Friday 19th. Recd. a Message from Colo. Croghan, that the White Mingo 1 & other Chiefs of the 6 Nations had something to say to me, & desiring that I woud be at his House abt. 11. (where they were to meet) I went up and receivd a Speech with a String of wampum from the White Mingo to the following effect.
That as I was a Person who some of them remember to have seen when I was sent on an Embassy to the French,2 and most of them had heard of; they were come to bid me welcome to this Country, and to desire that the People of Virginia woud consider them as friends & Brothers linked together in one chain—that I wd. inform the Governor, that it was their wish to live in peace and harmy. with the white People, & that tho their had been some unhappy differences between them and the People upon our Frontiers, it was all made up, and they hopd forgotten; and concluded with saying, that, their Brothers of Virginia did not come among them and Trade as the Inhabitants of the other Provences did, from whence they were affraid that we did not look upon them with so friendly an Eye as they coud wish.
To this I answerd (after thanking them for their friendly welcome) that all the Injuries & Affronts that had passd on either side was now totally forgotten, and that I was sure nothing was more wishd and desird by the People of Virginia than to live in the strictest friendship with them. That the Virginians were a People not so much engagd in Trade as the Pensylvanians, &ca., wch. was the Reason of their not being so frequently among them; but that it was possible they might for the time to come have stricter connections with them, and that I woud acquaint the Govr. with their desires.
After dining at Colo. Croghan we returnd to Pittsburg—Colo. Croghan with us, who intended to accompany us part of the Way down the River, having engagd an Indian calld the Pheasant3 & one Joseph Nicholson4 an Interpreter to attend us the whole Voyage. Also a young Indn. Warrior.
1. The White Mingo (Conengayote) was a Six Nations chief of some importance in this area. He had been present at the conference at Fort Pitt in April and May 1768 of agents of Pennsylvania, the crown, and the Indians concerning settlers’ encroachment on Indian lands. He had apparently settled at “White Mingo’s Castle” on the Allegheny across the river from George Croghan’s establishment and was living there after 1777. He is said to have married Mary Montour, niece of Andrew Montour, which would have connected him with one of the frontier’s most important Indian families (craig description begins Neville B. Craig, ed. The Olden Time; A Monthly Publication Devoted to the Preservation of Documents and other Authentic Information in Relation to the Early Explorations and the Settlement and Improvement of the Country around the Head of the Ohio. 2 vols. 1848. Reprint. Cincinnati, 1876. description ends , 1:344, 419). He should not be confused with another well-known Seneca also called White Mingo (Kanaghragait or John Cook), who was murdered by a trader on Middle Creek in present-day Snyder County, Pa., in Jan. 1768 (hanna description begins Charles A. Hanna. The Wilderness Trail: Or The Ventures and Adventures of the Pennsylvania Traders on the Allegheny Path: With Some New Annals of the Old West, and the Records of Some Strong Men and Some Bad Ones. 2 vols. New York and London, 1911. description ends , 2:56; johnson papers description begins Milton W. Hamilton et al., eds. The Papers of Sir William Johnson. 14 vols. Albany, 1921–65. description ends , 12:454).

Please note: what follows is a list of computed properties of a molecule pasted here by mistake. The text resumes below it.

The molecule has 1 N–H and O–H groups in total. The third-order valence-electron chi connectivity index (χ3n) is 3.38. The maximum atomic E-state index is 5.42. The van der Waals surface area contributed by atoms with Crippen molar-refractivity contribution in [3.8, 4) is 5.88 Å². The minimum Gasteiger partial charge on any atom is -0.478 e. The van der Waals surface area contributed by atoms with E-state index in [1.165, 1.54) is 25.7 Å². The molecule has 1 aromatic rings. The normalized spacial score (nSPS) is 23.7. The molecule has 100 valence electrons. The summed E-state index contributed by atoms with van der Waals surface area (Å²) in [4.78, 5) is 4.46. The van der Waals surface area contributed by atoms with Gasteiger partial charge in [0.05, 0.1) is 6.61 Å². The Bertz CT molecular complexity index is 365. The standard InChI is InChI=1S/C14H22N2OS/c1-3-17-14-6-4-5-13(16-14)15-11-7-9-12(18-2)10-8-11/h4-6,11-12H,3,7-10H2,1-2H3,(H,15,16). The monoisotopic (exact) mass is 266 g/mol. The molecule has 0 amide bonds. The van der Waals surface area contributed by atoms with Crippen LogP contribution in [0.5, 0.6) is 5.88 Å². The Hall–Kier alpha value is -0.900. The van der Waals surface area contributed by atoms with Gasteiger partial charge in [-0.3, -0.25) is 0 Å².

2. See GW’s diary of his “Journey to the French Commandant,” 1753.
3. The Pheasant had attended the Indian Congress at Fort Stanwix in 1768 with a delegation of 16 warriors. He may have been an Oneida (johnson papers description begins Milton W. Hamilton et al., eds. The Papers of Sir William Johnson. 14 vols. Albany, 1921–65. description ends , 12:628). GW paid the Pheasant and the young warrior £ 10 13s. for their services on the trip to the Ohio (ledger a description begins Manuscript Ledger Book 1, 1750-72, in George Washington Papers, Library of Congress. description ends , 329).
4. Joseph Nicholson was well known on the frontier as a trader and interpreter. As early as 1766 he was in trade with the Tuscarora (johnson papers description begins Milton W. Hamilton et al., eds. The Papers of Sir William Johnson. 14 vols. Albany, 1921–65. description ends , 5:384), and he acted as interpreter on Maj. Gen. Daniel Brodhead’s campaign in 1779. In May 1790 he was commissioned to bring the Indian chiefs Cornplanter, Half Town, and New Arrow to Philadelphia to confer with GW, and acted as interpreter during the talks.